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  1. #1
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    How Do I? (Access 2000)

    I have created multiple copies of a database. I have them all named the same but in different folders on my hard drive. Is there a way that I can query all the databases for information at the same time? I mean for example in database A I have john Smith and in Database B I have Reginald Arnold but both customers have activated their service I want to create a query or report to look in both Database A and B to find anyone who activated their service. If anyone can help I have a blank copy of the database I can send zipped it is 196K Thank you.

  2. #2
    Plutonium Lounger
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    Re: How Do I? (Access 2000)

    Why do you have multiple copies of the same database with the same name in different folders, and what exactly is it that you're trying to do? If you've put segments of your data in different databases, you're asking for trouble, because it will rapidly become impossible to maintain. What was the idea behind this?
    Charlotte

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    Re: How Do I? (Access 2000)

    are you saying that john smith is database a
    but not in database b

  4. #4
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    Re: How Do I? (Access 2000)

    Yes the databases are for different offices so the information collected is the same but all custoers are different. The person in charge of each office did not want their information mixed with the information of any other office.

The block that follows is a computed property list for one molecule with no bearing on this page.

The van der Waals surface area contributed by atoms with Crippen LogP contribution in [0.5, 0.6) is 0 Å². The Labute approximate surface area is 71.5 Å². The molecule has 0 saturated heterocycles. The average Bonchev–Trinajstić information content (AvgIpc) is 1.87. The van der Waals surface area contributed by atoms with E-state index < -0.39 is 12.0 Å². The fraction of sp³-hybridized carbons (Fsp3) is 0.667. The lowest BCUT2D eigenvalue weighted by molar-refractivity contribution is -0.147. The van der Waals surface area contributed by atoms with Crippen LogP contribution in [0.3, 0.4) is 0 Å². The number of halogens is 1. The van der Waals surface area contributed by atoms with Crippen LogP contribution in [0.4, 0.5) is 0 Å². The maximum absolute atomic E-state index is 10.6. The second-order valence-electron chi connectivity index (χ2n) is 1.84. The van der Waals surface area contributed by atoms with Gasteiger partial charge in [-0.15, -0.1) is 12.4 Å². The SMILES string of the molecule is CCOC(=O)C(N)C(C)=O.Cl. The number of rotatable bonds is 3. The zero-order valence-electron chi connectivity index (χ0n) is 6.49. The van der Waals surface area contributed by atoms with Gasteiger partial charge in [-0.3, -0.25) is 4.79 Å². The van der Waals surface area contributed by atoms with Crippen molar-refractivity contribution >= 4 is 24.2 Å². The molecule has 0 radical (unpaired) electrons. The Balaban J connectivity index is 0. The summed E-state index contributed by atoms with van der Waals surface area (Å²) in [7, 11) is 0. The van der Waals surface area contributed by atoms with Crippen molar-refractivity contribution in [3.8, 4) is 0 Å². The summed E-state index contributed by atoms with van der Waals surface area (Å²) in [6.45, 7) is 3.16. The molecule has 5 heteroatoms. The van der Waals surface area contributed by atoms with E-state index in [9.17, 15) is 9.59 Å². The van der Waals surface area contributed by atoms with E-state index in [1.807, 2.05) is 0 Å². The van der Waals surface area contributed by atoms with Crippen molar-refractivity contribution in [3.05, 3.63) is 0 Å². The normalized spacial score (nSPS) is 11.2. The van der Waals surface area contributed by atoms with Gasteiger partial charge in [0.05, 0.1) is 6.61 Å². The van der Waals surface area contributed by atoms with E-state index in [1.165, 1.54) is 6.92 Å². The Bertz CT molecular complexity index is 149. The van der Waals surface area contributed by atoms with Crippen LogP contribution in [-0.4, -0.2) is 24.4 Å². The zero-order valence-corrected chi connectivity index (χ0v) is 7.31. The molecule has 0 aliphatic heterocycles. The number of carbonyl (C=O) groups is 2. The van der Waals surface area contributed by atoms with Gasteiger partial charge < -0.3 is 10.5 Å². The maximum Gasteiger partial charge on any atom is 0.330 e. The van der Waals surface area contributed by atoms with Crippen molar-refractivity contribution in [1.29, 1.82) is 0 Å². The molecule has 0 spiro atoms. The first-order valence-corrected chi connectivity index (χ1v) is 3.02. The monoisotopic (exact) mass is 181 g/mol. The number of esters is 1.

5. #5
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    Re: How Do I? (Access 2000)

    Each of the databases are used for different offices that I have. Each database keeps track of the same information but for different customers from different markets. The person in charge of each office did not want their data combined with any other offices data. So what I am trying to do is find a way to query all of them from one main database or something like that.

  6. #6
    Plutonium Lounger
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    Re: How Do I? (Access 2000)

    You have built yourself a nightmare. Data from one office doesn't contaminate another, no matter what the offices in question might think, and it isn't necessary for everyone to see all the records if the database is structure properly. What you should have done was to look into partial replication which would have allowed each office to see its own data but would still sync that data back to a single data store that you could use for reporting and other purposes. As it is, it is going to be very slow and awkward to create union queries for the data from all those separate databases, assuming that it will work at all.
    Charlotte

  7. #7
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    Re: How Do I? (Access 2000)

    How woudl I do what you are proposing as far as using a main database but without allowing access to other offices information? I am new to this I have built databases and such but not jumped deeply into the power that access has to offer. Would it be easier to see the database I was talking about? If so I can email you a blank copy.

  8. #8
    Plutonium Lounger
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    Re: How Do I? (Access 2000)

    It isn't necessary to see the database. There are several methods, but they depend on what kind of network arrangement you have. Any method would require that each record be identified by Office as well as any other information, because you would need that in order to filter the recordset for a particular office.